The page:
Beach soccer booming in Russia

Russia’s largely cold climate hasn’t stopped the Russians from advancing in beach soccer. RT’s Roman Kosarev tries to find out what’s behind the country’s recent progress in the sport.

It started as a pastime on the sands of Brazil's beautiful coastline. But soon beach soccer will be showcased to the world at the 2016 Summer Olympics in Rio de Janeiro. Brazilians are naturally the kings of the sport, but Russians are not too far behind.

“Russia has been actively involved in beach soccer since 1995,” said pundit Maksim Vechorek. “So we caught up quite early and had the time to train players that could be competitive in European and global events, and we began building the infrastructure. That’s why beach football is one of the sports that allow Russia to rank high in European and world competitions.”

Maksim is the president of FC City from St. Petersburg, a club that is unique to Russia in a few ways in terms of beach soccer. They were the first ones to create a women’s practice group along with a reserve squad. For now the team's success has been mostly local. But it has ambitious plans to make it to the top nationally – and internationally as well.

“We made a thorough selection, unveiled new players who showed promise of a better performance,” he explained. “As a result, the new team won the St. Petersburg championship. But we decided to transform ourselves into a serious beach soccer club.”

The Russian national team has become one of the sport's powerhouses. International tournaments in the country attract huge crowds in the summer, but the long winter in most parts limits players and fans to just a few warm months per year. It is hoped that the national team’s global success could result in a surge in popularity of this fun version of football throughout Russia.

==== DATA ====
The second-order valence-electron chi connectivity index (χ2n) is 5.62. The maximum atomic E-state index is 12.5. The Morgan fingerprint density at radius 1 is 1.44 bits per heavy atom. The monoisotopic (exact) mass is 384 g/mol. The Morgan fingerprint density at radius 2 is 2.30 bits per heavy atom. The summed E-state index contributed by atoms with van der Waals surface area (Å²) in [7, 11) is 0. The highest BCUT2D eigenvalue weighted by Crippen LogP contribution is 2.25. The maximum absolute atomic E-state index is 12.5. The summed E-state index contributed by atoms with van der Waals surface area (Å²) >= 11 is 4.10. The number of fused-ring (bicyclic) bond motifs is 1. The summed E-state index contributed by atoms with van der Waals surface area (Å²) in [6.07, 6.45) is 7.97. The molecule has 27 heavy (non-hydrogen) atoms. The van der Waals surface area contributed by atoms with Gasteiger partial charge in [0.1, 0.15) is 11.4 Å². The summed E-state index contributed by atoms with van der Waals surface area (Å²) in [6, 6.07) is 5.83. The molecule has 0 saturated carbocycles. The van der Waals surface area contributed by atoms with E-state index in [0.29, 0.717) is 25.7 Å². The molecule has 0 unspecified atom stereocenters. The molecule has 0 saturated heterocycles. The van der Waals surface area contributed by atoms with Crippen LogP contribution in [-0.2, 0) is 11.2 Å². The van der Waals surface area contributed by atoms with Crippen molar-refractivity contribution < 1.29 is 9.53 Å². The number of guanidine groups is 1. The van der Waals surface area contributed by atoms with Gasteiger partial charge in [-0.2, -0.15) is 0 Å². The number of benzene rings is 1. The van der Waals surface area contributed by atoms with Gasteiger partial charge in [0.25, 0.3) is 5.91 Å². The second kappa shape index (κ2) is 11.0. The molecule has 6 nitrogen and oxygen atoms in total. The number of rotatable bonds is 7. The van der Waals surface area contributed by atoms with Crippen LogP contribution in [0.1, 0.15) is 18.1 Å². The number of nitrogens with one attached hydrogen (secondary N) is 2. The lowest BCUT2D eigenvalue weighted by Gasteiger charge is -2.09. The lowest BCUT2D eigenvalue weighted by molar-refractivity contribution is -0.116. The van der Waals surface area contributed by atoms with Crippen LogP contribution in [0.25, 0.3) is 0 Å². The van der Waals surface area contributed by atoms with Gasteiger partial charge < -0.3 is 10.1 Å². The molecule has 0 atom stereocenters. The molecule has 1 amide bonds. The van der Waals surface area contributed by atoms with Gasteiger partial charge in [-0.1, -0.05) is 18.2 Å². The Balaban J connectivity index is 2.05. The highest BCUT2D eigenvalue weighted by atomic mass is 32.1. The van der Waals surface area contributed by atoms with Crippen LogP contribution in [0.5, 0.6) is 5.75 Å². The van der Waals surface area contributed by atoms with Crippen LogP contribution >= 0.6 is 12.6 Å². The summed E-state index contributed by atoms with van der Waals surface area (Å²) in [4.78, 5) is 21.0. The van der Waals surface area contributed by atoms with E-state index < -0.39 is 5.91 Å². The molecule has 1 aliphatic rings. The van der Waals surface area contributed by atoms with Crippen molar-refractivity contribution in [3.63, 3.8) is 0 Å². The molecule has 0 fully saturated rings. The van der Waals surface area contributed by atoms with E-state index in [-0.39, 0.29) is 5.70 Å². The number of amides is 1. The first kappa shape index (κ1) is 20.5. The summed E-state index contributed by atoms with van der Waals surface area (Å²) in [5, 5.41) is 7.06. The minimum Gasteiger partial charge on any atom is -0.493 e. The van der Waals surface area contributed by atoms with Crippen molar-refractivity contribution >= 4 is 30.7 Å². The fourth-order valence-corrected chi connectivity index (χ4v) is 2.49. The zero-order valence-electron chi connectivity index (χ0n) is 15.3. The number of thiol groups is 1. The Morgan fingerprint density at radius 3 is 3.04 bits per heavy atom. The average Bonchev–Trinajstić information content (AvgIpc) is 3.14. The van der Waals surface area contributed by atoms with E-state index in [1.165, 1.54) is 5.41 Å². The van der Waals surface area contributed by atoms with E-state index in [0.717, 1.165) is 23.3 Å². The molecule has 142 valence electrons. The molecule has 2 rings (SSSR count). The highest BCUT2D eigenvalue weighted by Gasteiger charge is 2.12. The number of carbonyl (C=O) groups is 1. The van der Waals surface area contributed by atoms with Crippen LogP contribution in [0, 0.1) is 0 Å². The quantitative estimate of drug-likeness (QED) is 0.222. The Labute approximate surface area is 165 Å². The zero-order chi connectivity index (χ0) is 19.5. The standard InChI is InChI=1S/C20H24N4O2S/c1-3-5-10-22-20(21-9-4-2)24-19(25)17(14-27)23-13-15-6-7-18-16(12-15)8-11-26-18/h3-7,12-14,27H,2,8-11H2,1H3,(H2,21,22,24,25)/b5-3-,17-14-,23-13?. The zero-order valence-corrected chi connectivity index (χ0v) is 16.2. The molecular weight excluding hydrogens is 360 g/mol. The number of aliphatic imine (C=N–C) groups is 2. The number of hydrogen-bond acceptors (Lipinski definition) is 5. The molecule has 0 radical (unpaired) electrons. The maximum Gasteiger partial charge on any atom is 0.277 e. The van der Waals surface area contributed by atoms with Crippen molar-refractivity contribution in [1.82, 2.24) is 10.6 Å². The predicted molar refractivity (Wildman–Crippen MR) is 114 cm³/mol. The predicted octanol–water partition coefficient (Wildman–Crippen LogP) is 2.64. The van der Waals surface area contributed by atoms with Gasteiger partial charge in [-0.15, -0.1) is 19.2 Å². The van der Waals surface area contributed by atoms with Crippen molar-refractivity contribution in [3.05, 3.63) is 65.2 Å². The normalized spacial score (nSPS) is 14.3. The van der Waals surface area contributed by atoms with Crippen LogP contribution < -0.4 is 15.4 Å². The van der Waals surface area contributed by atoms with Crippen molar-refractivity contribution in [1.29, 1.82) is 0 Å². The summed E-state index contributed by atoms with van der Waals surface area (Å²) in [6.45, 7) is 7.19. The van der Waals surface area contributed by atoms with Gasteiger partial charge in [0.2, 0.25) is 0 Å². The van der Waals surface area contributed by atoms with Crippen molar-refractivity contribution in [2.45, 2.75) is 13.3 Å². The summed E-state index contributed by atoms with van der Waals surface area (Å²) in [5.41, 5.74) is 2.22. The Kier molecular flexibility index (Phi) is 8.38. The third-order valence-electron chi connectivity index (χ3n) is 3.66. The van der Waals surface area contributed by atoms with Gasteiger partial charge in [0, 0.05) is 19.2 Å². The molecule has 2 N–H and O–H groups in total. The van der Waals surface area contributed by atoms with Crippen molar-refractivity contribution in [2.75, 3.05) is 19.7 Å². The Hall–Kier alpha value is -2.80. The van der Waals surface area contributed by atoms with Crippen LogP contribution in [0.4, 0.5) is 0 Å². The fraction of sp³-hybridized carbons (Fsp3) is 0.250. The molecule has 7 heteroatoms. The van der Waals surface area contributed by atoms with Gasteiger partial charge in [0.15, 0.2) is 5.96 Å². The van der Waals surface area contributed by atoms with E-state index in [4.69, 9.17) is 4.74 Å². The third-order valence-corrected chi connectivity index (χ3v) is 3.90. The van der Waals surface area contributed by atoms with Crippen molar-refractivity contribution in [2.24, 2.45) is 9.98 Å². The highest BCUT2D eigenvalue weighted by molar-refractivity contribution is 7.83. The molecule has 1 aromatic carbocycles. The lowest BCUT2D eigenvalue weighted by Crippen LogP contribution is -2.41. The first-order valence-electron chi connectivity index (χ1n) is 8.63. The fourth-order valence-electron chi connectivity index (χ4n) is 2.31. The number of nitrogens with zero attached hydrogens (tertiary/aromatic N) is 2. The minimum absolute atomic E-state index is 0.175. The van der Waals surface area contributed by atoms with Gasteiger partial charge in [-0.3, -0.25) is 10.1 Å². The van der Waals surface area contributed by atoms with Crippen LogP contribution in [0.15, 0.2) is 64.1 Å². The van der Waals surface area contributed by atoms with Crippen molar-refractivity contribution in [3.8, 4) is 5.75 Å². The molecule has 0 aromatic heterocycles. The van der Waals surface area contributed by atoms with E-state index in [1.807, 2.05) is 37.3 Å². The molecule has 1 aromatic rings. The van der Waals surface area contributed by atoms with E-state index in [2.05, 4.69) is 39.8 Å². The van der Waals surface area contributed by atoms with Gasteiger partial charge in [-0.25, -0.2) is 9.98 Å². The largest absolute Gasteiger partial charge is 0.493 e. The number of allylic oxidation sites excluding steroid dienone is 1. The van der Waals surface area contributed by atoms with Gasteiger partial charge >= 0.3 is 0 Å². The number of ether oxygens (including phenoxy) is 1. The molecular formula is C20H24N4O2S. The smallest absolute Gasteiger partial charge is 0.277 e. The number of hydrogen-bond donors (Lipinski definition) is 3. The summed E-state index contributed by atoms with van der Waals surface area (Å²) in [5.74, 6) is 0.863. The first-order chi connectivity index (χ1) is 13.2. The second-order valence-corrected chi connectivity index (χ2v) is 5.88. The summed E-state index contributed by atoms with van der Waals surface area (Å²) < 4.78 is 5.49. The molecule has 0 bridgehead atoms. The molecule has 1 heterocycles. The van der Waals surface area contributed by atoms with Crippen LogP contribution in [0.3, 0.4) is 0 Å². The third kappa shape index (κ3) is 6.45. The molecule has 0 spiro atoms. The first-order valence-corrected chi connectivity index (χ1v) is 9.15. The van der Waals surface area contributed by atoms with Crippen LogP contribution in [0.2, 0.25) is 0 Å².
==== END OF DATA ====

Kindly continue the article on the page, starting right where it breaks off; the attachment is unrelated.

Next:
“Before we have proper infrastructure, with good stadiums, it’s not easy to stage ad campaigns to attract fans. When it’s done, we’ll have the pleasure of seeing the stands filled to capacity,” said Vechorek. “In Brazil, for example, 4,000-5,000 people may attend a league match, and up to 12,000-14,000 when it’s a national team match. It’s a show, a permanent celebration – something for us to learn from.”

Even though advancement of beach football is far from ideal in Russia, the country’s national team is constantly ranked in Europe’s top 3. In 2009, the team even became the Euro League Champions. That’s something the Russian regular national squad, led by Andrey Arshavin, could probably learn from.

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